I awoke from a nightmare last weekend and did the sensible thing. I got up and showered off the flop sweat, crawled back in with the ToolMaster, and poked him in the shoulder — firmly, since he was the cause of my distress.
“Hey,” he said with a fair degree of irritation. Then something must have shown on my face. “Another bad dream? What do you need?”
While he wrapped his arms around me, I told him the sordid tale.
Despite it being considered a huge no-no in fiction to begin with a dream, I’ll repeat myself here. I’m hoping to first illustrate some linguistic elements, then discuss how they might be intentionally used to help with world-building and characterization.
So, the dream…
On a gorgeous day in early spring, we’d gone for a family hike in the mountains. The snow was a good three feet deep but packed underfoot, so navigable, if slow going. To the right was a half-buried snow fence, and a yard beyond that, a canyon carved smooth and deep by a river.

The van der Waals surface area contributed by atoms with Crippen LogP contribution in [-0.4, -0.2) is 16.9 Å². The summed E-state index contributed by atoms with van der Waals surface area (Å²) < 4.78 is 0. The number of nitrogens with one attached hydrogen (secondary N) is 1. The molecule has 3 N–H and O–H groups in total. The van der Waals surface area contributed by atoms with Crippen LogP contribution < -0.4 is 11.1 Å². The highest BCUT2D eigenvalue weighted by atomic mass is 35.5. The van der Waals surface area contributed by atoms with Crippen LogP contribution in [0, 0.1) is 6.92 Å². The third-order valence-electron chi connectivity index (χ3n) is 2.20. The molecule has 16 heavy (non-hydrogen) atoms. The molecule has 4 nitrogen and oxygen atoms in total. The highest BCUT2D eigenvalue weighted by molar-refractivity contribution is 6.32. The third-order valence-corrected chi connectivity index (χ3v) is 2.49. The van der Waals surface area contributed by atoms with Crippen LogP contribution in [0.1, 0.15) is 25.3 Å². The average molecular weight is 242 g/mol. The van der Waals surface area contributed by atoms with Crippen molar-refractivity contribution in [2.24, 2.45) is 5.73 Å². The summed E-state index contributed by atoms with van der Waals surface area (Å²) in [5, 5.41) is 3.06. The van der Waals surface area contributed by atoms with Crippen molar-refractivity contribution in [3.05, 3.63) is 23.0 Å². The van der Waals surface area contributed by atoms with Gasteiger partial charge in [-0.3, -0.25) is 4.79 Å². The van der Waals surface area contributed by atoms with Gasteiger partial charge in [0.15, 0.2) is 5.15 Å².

We were alone, free to enjoy the sounds you’d expect in such a setting: from far below, the gentle shushing of meltwater. From a quarter-mile back, the voices of our kids as they argued about an episode of Dexter. Overhead, the loopy birdsong of robins that had dined on fermented mountain ash berries.
At one point, the ToolMaster turned to say something to me — knowing him, it involved some kind of Jan-ribbing — and he lost his balance. Before I could draw breath, he slipped sideways, his momentum carrying him over the snow fence and toward the canyon’s edge. At the last second, he grabbed the branch of a pine tree on the proximal side and his feet found purchase on a narrow ledge.
If he’d stayed there and waited for a rope, he might have been fine, but he looked down. Whatever he saw spooked him.
He pinwheeled backward, ended in a worse position yet — feet on that small shelf, shoulders on the opposite wall of rock, his life depending upon the strength of his core. He might have been a tree lodged at an angle, except that he was clad in layers and wearing the latest in moisture-wicking technology.
I screamed to the kids to get help and went to him, stretching out from the pine tree. Naturally, I awoke as he was risking it all to grasp my hand, and Molly and Frank were disobeying my orders, easing past the snow fence to try and haul us up. If you saw their body mass versus ours, you’d know it couldn’t end well. Without equipment or help, we’d end in a daisy-chain of doom.